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Trying to Start Religious War in Nigeria

Nigeria is the most important country in sub-Saharan Africa if only because one fourth of the total population of the region lives there. Boko Haram, the fanatical group whose name means “Western knowledge is unclean,” wants to plunge Nigeria into a vast sectarian war.

This weekend bombers believed to be linked to the group took another step toward their goal. The news accounts conflict, but something around eight people were killed and perhaps 100 were wounded in an attack on a Catholic church during Mass. In the aftermath of the attack in the northern city of Kaduna, gangs of young men from Christian communities were witnessed looking for revenge. Some carried knives and were covered in blood.

Migration and conversion have created Christian communities in some northern Nigerian cities that were once almost exclusively Islamic. What many see as the rising political, economic, and demographic power of Christians in the oil rich African nation has alarmed some northern leaders, and there are signs that Boko Haram at various times has had help from elements in the northern power establishment, which ran the country for many years.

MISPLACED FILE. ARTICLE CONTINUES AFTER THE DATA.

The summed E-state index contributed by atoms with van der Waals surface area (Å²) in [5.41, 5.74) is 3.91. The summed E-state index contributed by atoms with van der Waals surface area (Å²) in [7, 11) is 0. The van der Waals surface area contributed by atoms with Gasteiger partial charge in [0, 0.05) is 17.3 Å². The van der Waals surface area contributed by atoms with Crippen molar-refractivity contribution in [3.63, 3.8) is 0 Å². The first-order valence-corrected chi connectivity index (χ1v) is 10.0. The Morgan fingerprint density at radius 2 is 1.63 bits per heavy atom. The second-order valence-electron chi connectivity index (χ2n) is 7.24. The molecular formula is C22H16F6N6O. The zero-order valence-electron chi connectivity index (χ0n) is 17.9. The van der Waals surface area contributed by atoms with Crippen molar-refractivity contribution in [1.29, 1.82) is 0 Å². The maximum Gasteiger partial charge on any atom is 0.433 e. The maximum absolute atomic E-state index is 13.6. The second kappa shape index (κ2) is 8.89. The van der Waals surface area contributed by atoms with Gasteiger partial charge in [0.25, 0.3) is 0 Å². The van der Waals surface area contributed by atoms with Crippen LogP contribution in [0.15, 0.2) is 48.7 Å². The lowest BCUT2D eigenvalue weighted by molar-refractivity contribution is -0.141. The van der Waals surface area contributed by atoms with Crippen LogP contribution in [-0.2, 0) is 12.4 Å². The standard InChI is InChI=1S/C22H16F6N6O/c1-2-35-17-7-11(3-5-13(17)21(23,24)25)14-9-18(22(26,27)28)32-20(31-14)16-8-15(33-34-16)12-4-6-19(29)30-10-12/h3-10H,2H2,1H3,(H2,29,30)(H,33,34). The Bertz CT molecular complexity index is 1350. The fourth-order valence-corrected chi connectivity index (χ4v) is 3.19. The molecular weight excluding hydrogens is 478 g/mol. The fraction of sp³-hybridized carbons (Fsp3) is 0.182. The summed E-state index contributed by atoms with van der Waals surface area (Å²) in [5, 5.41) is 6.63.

To date wiser heads and calmer counsels have kept a lid on the potentially explosive violence between Nigeria’s two religions, but the future offers no guarantees. Both the Christians and the Muslims in this country have been shifting toward more aggressive forms of their faith, and Christians in particular are thinking about organizing in their own self-defense.

As the turmoil shaking the Middle East penetrates deeper into Africa, weak states and poorly developed countries will be coping with some of the most difficult and explosive challenges of our time.

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